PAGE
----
Vicksburg Negroes and shop front. Mississippi. (1936 Mar.) \ Walker Evans
"Roy Stryker, founder of the Farm Security Administration’s photography project, was determined to compile a visual encyclopedia of the United States in the 1930s and ’40s and preserve it for future generations.
So, while photographers like Dorothea Lange, Walker Evans and Russell Lee crisscrossed the country, Mr. Stryker was sending boxes of prints to Ramona Javitz, the director of the New York Public Library Picture Collection, to make sure there was a repository other than the National Archives.
“I think he had to hedge his bets,” said Beverly Brannan, a curator at the Library of Congress and the author or editor of several books on the Farm Security Administration. “It makes sense that he would send them to Ramona Javitz, so there would at least be a body of them accessible in New York City until he got assurance that they would be kept together in Washington, D.C. He was nervous, he was anxious, and I think that’s how there got to be two collections.”
In the mid-1940s, the Library of Congress Farm Security Administration/Office of War Information Photograph Collection was assembled, comprising 175,000 negatives and 1,600 color transparencies. It quickly became the authoritative source for Mr. Stryker’s projects.
But the 41,000 prints that Mr. Stryker had sent to Ms. Javitz languished and were largely forgotten. It was assumed that all the images in the New York collection were also in Washington. Many of the prints were in the public lending library until the late 1950s. Incredibly, anyone with a library card could check out an original print of a Dorothea Lange image and put it on their wall for a while. It’s easy to imagine that some were never returned.
None of the prints Mr. Stryker had donated were cataloged until Stephen Pinson, a photography curator, came to the New York Public Library in 2005. He hired two catalogers and they discovered that some 1,000 photos in the New York collection were not among the negatives in the Library of Congress collection.
Some of the New York Public Library prints don’t seem to appear in the Library of Congress online catalog at all. Others were variations of negatives in the online catalog. And some are listed in the Library of Congress online catalog but don’t include an image, because the original negative was marked as missing. It is unclear exactly why some of the New York images are not online in the Library of Congress collection. It is known that occasionally, when Mr. Stryker considered a photo a reject, he would punch a hole through the negative.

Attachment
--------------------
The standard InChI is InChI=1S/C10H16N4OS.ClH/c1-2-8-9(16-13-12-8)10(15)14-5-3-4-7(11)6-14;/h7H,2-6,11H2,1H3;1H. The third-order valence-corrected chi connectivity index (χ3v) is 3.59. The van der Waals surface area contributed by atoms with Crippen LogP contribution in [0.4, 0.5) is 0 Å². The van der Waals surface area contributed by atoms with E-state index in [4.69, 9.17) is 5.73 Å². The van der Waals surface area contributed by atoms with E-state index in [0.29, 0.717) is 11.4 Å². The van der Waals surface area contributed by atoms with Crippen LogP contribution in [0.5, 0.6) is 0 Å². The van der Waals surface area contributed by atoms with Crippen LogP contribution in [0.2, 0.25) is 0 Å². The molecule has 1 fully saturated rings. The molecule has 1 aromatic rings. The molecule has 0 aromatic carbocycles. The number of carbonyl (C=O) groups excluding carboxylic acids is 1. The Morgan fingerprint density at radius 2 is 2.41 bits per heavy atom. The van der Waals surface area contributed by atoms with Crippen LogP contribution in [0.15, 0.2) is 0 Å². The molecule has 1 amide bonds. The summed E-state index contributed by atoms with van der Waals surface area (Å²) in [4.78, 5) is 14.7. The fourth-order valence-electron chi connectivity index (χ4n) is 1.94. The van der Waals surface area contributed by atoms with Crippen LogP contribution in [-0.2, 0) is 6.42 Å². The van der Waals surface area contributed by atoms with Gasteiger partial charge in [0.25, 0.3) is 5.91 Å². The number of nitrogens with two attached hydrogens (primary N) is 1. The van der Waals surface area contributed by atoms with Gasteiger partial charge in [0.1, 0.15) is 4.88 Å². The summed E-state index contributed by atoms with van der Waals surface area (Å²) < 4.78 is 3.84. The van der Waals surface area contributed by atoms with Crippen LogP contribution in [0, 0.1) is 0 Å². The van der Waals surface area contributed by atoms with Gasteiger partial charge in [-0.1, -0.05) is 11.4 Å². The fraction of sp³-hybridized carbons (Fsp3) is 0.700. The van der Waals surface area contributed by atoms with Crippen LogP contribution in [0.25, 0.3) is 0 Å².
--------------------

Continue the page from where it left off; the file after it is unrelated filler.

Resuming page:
The New York Public Library has not only digitized more than 1,000 images that do not appear in the Library of Congress online catalog, it has also made them available today on a special NYPL site. It also has another site containing the records — but no images — for all 41,000 FSA photos in their collection.
The images in New York are not all classic Farm Security Administration images. Some are alternate images before and after some of the more dramatic photos. Others are plain documents of everyday American life that also reveal the photographers’ process. The men and women who held what must have been the greatest photo jobs ever also shot some fairly mundane things.
But often, images that are not “decisive moments” are equally revealing.
Though he was a giant in American photography, Mr. Stryker was just one man with one set of eyes. People look at photographs differently now, and what is considered good composition has changed over time.
In the New York collection, a visitor can see the original prints.
“There are very few people who have actually held a vintage F.S.A. print from the time they were taken,” Mr. Pinson said. “Here, people can see them, read the back of the prints and research them.”
With the cataloging and digitizing of these distinctive images the New York Public Library’s collection of Mr. Stryker’s project is re-emerging as the important archive that he intended.
“There are a lot of good images in the F.S.A. that people don’t know because the same ones get reproduced over and over again,” Mr. Pinson said.”